Psychiatric Annals

Editorial Free

The Suicide Epidemic in Youth and the FDA Black-Box Warning: Time to Reconsider

Andrew A. Nierenberg, MD

We are in the midst of a suicide epidemic. Increasing numbers of young people age 10 to 24 years have died by suicide from 2007 (6.8 per 100,000 persons) to 2017 (10.6 per 100,000 persons).1 Although the suicide rate for young people age 10 to 14 years declined from 2000 (1.5 per 100,000 persons) to 2007 (0.9 per 100,000 persons), it increased from 2007 to 2017 (2.5 per 100,000 persons).1 At the same time, decreasing numbers of young people have been treated with antidepressants, particularly since the 2006 US Food and Drug Administration (FDA) black-box warning, which linked the use of antidepressants to an increased risk of suicide in youth and extended the warning to those younger than age 25 years.2 One could reasonably conclude that the increasing rate of suicide is caused by the decreased use of antidepressants, but, as we all know, association is not necessarily causation. Nevertheless, the current tragic trend strongly argues against the hypothesis that antidepressants increase the risk of suicide in youth. So, let's take another look at that FDA black-box warning and the arguments that it should be rescinded.

As has been reviewed, discussed, and dissected elsewhere,2 the FDA examined data from randomized clinical trials of antidepressants compared to placebo for youth for mostly major depressive disorder but also other disorders.3 With about 4,400 youth studied, and about 2,200 exposed to antidepressants, the rate of “suicide events” was about 2% for placebo and 4% for people currently taking antidepressants (with no deaths) with no advantage of antidepressants over placebo for the treatment of depression (with the exception of fluoxetine) coupled with high placebo responses.3 At the FDA hearings in 2004,3 parents who had lost their children to suicide provided moving testimony about how their children died after starting antidepressants. Critics of antidepressants (of which there are many) supported the black-box warning.

Subsequent reanalyses of the data showed that overall, antidepressants were not superior to placebo (except for fluoxetine) and had an equal effect on suicidal ideation and suicidal behavior compared to placebo (with the exception of venlafaxine),4 but few articles discuss that the high placebo response rates (over 50% in some studies) precluded finding a signal of efficacy if such a signal exists.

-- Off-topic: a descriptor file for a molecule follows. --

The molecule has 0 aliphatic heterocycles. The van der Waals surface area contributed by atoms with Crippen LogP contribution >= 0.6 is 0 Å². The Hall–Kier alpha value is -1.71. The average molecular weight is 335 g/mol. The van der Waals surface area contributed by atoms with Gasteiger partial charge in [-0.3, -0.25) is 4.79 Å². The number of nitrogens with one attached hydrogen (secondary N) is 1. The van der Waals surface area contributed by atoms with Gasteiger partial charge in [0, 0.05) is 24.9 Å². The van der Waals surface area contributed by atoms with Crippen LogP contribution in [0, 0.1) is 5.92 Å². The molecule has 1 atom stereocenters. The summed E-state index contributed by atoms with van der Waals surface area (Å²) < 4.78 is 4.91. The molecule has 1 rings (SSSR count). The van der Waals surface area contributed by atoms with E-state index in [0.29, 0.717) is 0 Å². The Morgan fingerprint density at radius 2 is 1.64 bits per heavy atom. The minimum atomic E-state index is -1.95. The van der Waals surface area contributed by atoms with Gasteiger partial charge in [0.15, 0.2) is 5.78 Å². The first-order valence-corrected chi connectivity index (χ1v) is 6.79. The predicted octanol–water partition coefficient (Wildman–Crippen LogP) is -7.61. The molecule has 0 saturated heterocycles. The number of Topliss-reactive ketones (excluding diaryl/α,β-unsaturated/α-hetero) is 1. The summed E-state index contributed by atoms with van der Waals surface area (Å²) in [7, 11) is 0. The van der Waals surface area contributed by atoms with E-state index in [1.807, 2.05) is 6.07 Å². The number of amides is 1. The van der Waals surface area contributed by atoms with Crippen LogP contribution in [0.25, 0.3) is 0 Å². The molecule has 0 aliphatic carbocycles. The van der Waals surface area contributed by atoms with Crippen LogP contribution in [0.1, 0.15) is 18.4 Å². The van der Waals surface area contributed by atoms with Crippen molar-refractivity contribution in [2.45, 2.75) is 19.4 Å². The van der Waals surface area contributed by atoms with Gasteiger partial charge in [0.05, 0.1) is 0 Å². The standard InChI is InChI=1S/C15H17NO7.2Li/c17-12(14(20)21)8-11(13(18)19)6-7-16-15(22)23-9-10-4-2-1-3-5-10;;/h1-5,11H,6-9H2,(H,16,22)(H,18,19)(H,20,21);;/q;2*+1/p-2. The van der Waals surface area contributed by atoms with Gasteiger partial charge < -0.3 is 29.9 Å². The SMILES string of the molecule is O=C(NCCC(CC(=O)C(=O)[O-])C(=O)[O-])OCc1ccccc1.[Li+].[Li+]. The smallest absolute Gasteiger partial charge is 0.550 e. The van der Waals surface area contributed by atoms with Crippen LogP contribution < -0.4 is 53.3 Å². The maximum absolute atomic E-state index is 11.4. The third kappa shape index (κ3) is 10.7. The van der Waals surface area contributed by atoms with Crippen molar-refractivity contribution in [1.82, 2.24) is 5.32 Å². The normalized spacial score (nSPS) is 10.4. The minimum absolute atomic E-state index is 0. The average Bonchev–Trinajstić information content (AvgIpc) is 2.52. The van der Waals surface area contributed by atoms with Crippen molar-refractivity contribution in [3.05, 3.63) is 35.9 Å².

What would removing the black-box warning do? First, remember that a package insert black-box warning translates into action because it is the direst of warnings. Second, it could at least reopen the discussion about benefits and risks of antidepressants for youth. Third, if it led to increased (and hopefully appropriate) use of antidepressants for youth, then we would have the opportunity to reexamine the trends and have a better sense of the relationship between antidepressants and suicide in youth.


  1. US Department of Health and Human Services. Death rates due to suicide and homicide among persons aged 10–24: United States, 2000–2017. Accessed December 2, 2019.
  2. Friedman RA. Antidepressants' black-box warning--10 years later. N Engl J Med. 2014;371(18):1666–1668. doi:10.1056/NEJMp1408480 [CrossRef]25354101
  3. US Food and Drug Administration. Suicidality in children and adolescents being treated with antidepressant medications. Accessed December 2, 2019.
  4. Cipriani A, Zhou X, Del Giovane C, et al. Comparative efficacy and tolerability of antidepressants for major depressive disorder in children and adolescents: a network meta-analysis. Lancet. 2016;388(10047):881–890. doi:10.1016/S0140-6736(16)30385-3 [CrossRef]27289172

Andrew A. Nierenberg, MD

Andrew A. Nierenberg, MD, is the Thomas P. Hackett, MD, Endowed Chair in Psychiatry, the Director, Bipolar Clinic and Research Program, and the Director, Training and Education, MGH Research Institute, Massachusetts General Hospital; and a Professor of Psychiatry, Harvard Medical School.

Address correspondence to Andrew A. Nierenberg, MD, via email:


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